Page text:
From Vietnam: Generation 8X
June 25, 2008
In a country of 83 million, one third of Vietnam’s population is between the ages of 10 to 24. It is popular now in Vietnam to refer to the young generation as “Generation 8X” for those who were born in the 1980s, which means that they grew up in a country that was fully unified and at peace, enjoying strong economic growth and widening regional and international interactions. Their Vietnam is far different from that of their parents, who grew up in a time of war and when life was tightly organized. “Generation 8X” is really the first generation to benefit fully from 1986’s doi moi policy, although the hardship and privation endured by their parents’ generation is barely in the past.
With GDP growing at an average of 8% this past decade, the rapid pace of change is transforming the country. Visitors, particularly those from the West, are often surprised at the dynamism they see. A closer examination reveals Vietnam’s steadfast effort to develop a market-based economy and broaden relations in the region and the world, having successfully repositioned itself as a competitive place to do business and as a responsible member of the global community. The country’s desire to catch up with neighboring countries and to modernize is palpable, and young Vietnamese are eager to learn English, access the global information network, know the latest technology, and take advantage of opportunities to study abroad. Clearly Vietnam’s younger generations will play a critical role in pushing the country forward.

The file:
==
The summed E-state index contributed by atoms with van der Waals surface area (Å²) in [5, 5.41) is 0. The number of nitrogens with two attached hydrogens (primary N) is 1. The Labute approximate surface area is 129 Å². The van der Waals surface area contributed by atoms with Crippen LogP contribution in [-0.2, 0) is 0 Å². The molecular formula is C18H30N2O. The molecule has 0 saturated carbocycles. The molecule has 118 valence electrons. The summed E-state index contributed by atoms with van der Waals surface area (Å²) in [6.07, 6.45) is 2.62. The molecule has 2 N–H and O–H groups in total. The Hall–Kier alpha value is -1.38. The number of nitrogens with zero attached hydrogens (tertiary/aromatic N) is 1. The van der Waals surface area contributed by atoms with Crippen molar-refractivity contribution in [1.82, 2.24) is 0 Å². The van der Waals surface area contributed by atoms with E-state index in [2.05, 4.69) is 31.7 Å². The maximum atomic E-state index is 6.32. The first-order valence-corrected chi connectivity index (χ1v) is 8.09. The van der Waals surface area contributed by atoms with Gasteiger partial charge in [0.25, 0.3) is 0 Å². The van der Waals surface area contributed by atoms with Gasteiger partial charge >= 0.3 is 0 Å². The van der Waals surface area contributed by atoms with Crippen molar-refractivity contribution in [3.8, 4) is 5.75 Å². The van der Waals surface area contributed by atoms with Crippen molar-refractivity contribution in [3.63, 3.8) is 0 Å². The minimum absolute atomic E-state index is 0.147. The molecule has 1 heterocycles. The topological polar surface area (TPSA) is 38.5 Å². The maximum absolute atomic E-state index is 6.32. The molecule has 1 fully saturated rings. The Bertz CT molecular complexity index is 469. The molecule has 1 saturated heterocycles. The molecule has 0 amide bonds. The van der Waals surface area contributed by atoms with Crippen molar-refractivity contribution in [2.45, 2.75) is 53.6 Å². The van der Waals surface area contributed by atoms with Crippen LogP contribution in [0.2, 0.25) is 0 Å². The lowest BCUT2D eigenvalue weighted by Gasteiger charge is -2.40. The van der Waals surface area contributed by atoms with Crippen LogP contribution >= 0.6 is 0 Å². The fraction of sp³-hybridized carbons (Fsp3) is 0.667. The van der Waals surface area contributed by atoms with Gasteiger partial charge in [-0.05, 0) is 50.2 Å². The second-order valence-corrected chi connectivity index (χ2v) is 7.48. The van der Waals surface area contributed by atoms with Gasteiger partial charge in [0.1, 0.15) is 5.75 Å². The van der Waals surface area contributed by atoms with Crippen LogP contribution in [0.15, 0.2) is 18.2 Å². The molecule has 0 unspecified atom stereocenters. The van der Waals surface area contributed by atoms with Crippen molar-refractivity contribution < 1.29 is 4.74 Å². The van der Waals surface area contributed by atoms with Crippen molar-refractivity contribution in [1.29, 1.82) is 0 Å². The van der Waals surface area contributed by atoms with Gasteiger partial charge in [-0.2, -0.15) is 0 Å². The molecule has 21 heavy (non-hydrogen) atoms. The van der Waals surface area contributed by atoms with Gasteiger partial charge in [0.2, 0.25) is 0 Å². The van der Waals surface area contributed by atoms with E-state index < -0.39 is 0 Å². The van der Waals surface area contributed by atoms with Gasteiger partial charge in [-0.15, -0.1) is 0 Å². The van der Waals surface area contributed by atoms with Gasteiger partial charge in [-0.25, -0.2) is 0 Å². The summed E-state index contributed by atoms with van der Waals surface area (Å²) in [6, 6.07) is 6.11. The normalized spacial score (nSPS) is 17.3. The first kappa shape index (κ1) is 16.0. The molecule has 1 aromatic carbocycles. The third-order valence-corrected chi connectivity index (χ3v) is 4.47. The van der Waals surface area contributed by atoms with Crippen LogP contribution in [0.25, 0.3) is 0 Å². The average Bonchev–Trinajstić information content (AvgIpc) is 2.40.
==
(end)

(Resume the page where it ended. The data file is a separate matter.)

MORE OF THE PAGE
To foster a better understanding of Vietnamese youth and bring their views to a wider audience in the U.S., The Asia Foundation collaborated with the National Library of Vietnam in a nation-wide English essay contest for Vietnamese youth between the ages of 18-22. In 1,000 words or less, the “Search for Cultural Ambassadors” contestants summarized their hopes for Vietnam’s future. Regional selection committees in Hanoi, Da Nang, and Ho Chi Minh City identified three grand prize winners, one from each region of Vietnam, who arrive today in San Francisco to begin a 10-day trip to meet with American university students in the Bay Area, North Carolina, and Washington, D.C.
Ms. Nguyen Do Thuy Anh, Ms. Than Nguyen Thuy Linh, and Ms. Pham Thuy Tien wrote essays that evoke intense curiosity of the globalized, modern world, but also a commitment to traditional and cultural values. One senses the level of confidence with which they see themselves and their role within the new Vietnam and by extension, Vietnam’s place within the international community. I am particularly struck by the insistence of hope that permeates not only these three essays, but also most of the essays in the competition.